In the Bible, God underlines His holiness in four ways. (1) Direct commandments, such as given in the Old Testament; (2) Objects, the tabernacle and the Temple; (3) Personal visions, such as given to Moses (Exodus 33:18-23), Isaiah (Isaiah 6:1-5), Daniel (Daniel 7:9-14) and John’s great vision on Patmos (Revelation 4:8-11). Note in Isaiah 6:3 and Revelation 4:8 the words, “Holy, holy, holy, Lord God Almighty.” It is as if this attribute of God is so important that one “holy” will not suffice! (4) Individual judgments upon Nadab and Abihu for offering fire not authorized, thus strange fire (Leviticus 10:1-3); upon Korah for rebellion (Numbers 16:4-12, 31-33); upon Uzziah for intruding into the office of the priesthood (2 Chronicles 26:16-21) and upon Herod for blasphemy (Acts 12:20-23).

The Scriptures teach clearly the holiness of God. Here are five observations on this point. There is none other like Him in holiness. “Who is like unto thee, O Lord, among the gods? Who is like thee, glorious in holiness, fearful in praises, doing wonders?” (Exodus 15:11).

He is the God of hearts. “And one cried unto another, and said, Holy, holy, holy, is the Lord of hosts: the whole earth is full of his glory” (Isaiah 6:3). Here each seraph (fiery one) lifted up his voice (literally “kept crying”) in praise to God. It was an uninterrupted antiphonal song; some upraised it and others gave the response. The apostle John goes further in his description, “And the four beasts had each of them six wings about him; and they were full of eyes within: and they rest not day and night, saying, holy, holy, holy Lord God Almighty, which was, and is, and is to come” (Revelation 4:8). It is because of His holiness that He is supremely worthy of our worship; His glory is in His holiness. His glory is His unveiled holiness, as His holiness is His veiled and hidden glory. Truly, “…in His temple doth everyone speak of His glory” (Psalm 29:9).

Several passages teach that God is holy. “For I am the Lord your God: ye shall therefore sanctify yourselves, and ye shall be holy, for I am holy; neither shall ye defile yourselves with any manner of creeping thing that creepeth upon the earth. For I am the Lord that bringeth you up out of the land of Egypt, to be your god: ye shall therefore be holy, for I am holy” (Leviticus 11:44-45). “To whom then will you liken me, or shall I be equal? saith the Holy One” (Isaiah 40:25). “Art thou not from everlasting, O Lord my God, mine Holy One? We shall not die. O Lord, thou hast ordained them for judgment; and, O mighty God, thou has established them for correction” (Habakkuk 1:12).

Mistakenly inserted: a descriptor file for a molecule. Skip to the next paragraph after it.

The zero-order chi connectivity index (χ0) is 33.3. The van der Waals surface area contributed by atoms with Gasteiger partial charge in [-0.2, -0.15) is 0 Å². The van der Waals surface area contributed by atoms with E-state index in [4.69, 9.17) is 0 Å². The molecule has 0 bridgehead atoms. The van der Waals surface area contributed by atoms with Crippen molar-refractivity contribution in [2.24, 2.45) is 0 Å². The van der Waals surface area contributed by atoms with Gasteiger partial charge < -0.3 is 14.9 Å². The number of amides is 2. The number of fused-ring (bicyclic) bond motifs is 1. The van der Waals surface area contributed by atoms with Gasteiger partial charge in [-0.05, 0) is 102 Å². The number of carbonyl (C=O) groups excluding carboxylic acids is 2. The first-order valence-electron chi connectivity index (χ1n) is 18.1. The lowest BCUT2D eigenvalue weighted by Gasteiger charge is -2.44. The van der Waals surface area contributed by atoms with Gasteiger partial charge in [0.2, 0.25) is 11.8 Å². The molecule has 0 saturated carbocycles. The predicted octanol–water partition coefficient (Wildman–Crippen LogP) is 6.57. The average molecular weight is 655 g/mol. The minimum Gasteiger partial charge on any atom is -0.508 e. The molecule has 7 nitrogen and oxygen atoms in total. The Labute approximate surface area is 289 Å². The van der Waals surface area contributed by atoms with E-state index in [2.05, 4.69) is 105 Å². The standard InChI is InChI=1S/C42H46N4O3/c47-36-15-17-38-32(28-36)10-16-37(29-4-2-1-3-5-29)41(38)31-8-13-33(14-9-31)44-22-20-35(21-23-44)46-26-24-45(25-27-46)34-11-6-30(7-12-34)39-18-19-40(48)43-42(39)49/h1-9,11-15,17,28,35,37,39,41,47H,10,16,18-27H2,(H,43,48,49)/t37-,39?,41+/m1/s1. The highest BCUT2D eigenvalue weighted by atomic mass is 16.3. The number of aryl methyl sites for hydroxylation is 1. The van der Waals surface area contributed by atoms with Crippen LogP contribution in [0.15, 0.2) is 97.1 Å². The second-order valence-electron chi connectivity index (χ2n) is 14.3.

The heavenly hosts declare the holiness of God. “And the four beasts had each of them six wings about him; and they were full of eyes within: and they rest not day and night, saying, Holy, holy, holy, Lord God Almighty, which was, and is, and is to come” (Revelation 4:8).

It was God’s holiness that affected Isaiah (Isaiah 6:1-5). Verse 5 says, “Then said I, Woe is me! for I am undone; because I am a man of unclean lips.” Isaiah saw himself in a way he had never seen himself before. In Chapter 5, he had pronounced six “woes” upon sinful man. Now in the presence of God and seraphim, he recognized his own woe because of sin. “Woe is me!” His words reflect a result of the vision he had received—a realization of his own sinfulness.

The word “undone” literally means “cut off or destroyed.” Isaiah felt doomed to destruction because he had seen God in vision form. In the realization of his own sinfulness, he named uncleanness of lips because he saw himself placed among multitudes of beings who praise the Lord with pure lips. Isaiah saw himself as a spiritual leper (Leviticus 13:45-46), a sinner. Matthew Henry draws from this terminology a reference to sins related particularly to the spoken word. He observes: